Lard: Why (Pastured) Pig Fat is Where It’s At!

by John Moody healthy fatsComments: 6

lardArchaeological evidence indicates that pigs were one of humanity’s earliest domesticated animals. Few livestock became as widespread and prolific under its influence. This ancient trend continues today with pork comprising nearly 40% of the world’s current meat production. In addition to the meat, lard (along with butter) formed the lipid backbone of European cuisine from castle to corner store for much of its post Roman history.

However, butter was historically more limited in consumption than lard. It was only available in lands that could support animals which could be milked. Its seasonality made it highly prized and celebrated. Large chunks of bog butter thousands of years old are regularly unearthed in Europe. Such shocking findings show the great lengths to which ancient societies revered and attempted to preserve it.

But lard was different.

Much of the ancient world enjoyed this nutrient rich fat since farmers can raise pigs in almost any climate and circumstance on almost any foodstuffs. Rendering lard is an easy process and the resultant fat lasts for years if made properly. This sets it apart from the more fragile butter. The only places traditional cultures did not widely consume pork and lard were places where the dominant religions restricted or banned its consumption. Widespread restrictions in India against beef and tallow are similar, where cows are sacred. Another reason is due to human migration patterns where pigs were not introduced. Such places are few and far between from a global perspective.

Even if pigs couldn’t be domesticated easily in some areas, colonists, adventurers, and others often released pigs into new regions as they made their way around the world. The pigs themselves showed ample desire and ability to spread to new areas whenever possible.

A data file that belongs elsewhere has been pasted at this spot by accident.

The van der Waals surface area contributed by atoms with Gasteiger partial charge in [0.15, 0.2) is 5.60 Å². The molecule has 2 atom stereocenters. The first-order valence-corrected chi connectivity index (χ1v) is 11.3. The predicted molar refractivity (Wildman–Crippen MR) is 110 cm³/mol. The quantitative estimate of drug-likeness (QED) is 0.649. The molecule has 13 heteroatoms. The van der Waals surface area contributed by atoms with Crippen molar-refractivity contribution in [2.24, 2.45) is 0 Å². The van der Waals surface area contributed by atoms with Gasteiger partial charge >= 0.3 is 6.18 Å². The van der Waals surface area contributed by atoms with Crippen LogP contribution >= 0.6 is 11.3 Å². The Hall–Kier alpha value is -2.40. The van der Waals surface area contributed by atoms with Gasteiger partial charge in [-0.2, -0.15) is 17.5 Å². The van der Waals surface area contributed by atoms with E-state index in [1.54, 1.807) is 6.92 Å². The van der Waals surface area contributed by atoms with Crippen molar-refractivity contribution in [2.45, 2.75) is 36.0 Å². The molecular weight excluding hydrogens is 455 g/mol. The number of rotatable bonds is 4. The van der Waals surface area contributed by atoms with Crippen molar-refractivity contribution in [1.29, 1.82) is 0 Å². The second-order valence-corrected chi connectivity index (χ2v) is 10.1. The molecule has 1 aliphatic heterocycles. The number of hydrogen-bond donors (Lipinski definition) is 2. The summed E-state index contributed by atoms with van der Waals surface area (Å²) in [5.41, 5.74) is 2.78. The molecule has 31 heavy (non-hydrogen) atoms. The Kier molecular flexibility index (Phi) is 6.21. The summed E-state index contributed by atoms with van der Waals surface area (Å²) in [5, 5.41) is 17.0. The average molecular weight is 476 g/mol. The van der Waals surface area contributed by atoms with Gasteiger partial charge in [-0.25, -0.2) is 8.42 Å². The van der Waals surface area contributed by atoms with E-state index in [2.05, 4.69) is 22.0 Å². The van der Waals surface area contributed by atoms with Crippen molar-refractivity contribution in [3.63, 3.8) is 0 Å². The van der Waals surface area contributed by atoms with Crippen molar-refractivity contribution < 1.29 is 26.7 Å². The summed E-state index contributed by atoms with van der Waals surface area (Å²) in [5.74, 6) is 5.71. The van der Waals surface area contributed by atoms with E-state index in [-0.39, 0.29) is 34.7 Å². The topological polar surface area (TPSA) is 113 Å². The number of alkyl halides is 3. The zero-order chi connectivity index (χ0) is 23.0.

Thus, few animals are as far flung as the humble pig. From islands across the Pacific and Atlantic, to six of the seven continents, the pig is the animal par excellence at adaptation and multiplication in new environments. As a result, cuisines and diets across the entire ancient and modern worlds include pork and lard.

But not all pork and lard are the same, and nutritionally they are certainly not at all equal.

Not All Lard is Created Equal

When purchasing lard, there are a number of options, and these alternatives matter a great deal. Some are extremely important for you and your family’s health. Others will determine how to best utilize it in the kitchen.

Let’s take a look at what you want to know about the pigs and the products that come from them.

Pastured hog versus conventional pigs

Conventional pigs are a NO GO, making me cry, “Oh lard!”

Raised on a diet of GM corn and soy (and sometimes peanuts), along with other low quality calorie sources, tainted with high amounts of glyphosate residue (Roundup), antibiotic laced feed, deworming drugs, and who knows what else, conventional pork is scary stuff! Smart consumers avoid it.

The pigs also live in high stress, downright hellish environments. These places appear to be the perfect home for antibiotic resistant bacteria to thrive. (1, 2)

Sadly, the unnatural living conditions and stress cause them to harm one another. This forces further abuses such as tail docking and other cruel practices. Such methods are are the norm rather than the exception in conventional pork production.

The meat and fat from these animals is not what we want to eat or get our lard from. Residues from the feed, drugs, and stress these animals receive end up in their meat and fat.

Not to mention, who wants to spend their food dollars with companies that treat animals so poorly?

Conventional Pork (lots of what we don’t want, little of what we do)

Not surprisingly, the nutritional profile of the meat and fat from conventional pigs is poor. Tests from the Weston A. Price Foundation discovered that lard from pastured pigs contained 10,000 IU of vitamin D per tablespoon. This is close to the levels in fish roe! What’s more, this nutrient level is hundreds of times the amount in the USDA food database, which is based on conventionally raised raised hogs.